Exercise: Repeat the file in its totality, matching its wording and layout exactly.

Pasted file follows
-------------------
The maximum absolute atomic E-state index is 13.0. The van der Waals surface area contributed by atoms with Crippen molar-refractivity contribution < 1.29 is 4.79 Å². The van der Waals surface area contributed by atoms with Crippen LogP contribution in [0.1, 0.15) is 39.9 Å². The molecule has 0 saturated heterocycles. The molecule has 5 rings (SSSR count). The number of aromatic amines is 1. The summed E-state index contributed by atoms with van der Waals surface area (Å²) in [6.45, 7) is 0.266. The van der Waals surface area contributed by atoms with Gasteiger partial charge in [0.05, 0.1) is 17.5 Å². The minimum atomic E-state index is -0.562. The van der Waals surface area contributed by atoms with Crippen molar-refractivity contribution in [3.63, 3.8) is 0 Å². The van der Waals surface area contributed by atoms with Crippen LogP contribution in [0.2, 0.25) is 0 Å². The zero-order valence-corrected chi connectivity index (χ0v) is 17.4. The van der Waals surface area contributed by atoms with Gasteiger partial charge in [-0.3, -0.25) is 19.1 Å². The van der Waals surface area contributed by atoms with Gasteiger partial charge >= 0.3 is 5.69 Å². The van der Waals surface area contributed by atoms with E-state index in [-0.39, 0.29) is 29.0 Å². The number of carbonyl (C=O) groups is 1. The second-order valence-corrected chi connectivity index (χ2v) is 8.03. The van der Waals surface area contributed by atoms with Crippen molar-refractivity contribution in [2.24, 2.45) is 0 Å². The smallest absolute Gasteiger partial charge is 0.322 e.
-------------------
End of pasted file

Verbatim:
The maximum absolute atomic E-state index is 13.0. The van der Waals surface area contributed by atoms with Crippen molar-refractivity contribution < 1.29 is 4.79 Å². The van der Waals surface area contributed by atoms with Crippen LogP contribution in [0.1, 0.15) is 39.9 Å². The molecule has 0 saturated heterocycles. The molecule has 5 rings (SSSR count). The number of aromatic amines is 1. The summed E-state index contributed by atoms with van der Waals surface area (Å²) in [6.45, 7) is 0.266. The van der Waals surface area contributed by atoms with Gasteiger partial charge in [0.05, 0.1) is 17.5 Å². The minimum atomic E-state index is -0.562. The van der Waals surface area contributed by atoms with Crippen molar-refractivity contribution in [3.63, 3.8) is 0 Å². The van der Waals surface area contributed by atoms with Crippen LogP contribution in [0.2, 0.25) is 0 Å². The zero-order valence-corrected chi connectivity index (χ0v) is 17.4. The van der Waals surface area contributed by atoms with Gasteiger partial charge in [-0.3, -0.25) is 19.1 Å². The van der Waals surface area contributed by atoms with Gasteiger partial charge >= 0.3 is 5.69 Å². The van der Waals surface area contributed by atoms with E-state index in [-0.39, 0.29) is 29.0 Å². The number of carbonyl (C=O) groups is 1. The second-order valence-corrected chi connectivity index (χ2v) is 8.03. The van der Waals surface area contributed by atoms with Crippen molar-refractivity contribution in [2.24, 2.45) is 0 Å². The smallest absolute Gasteiger partial charge is 0.322 e.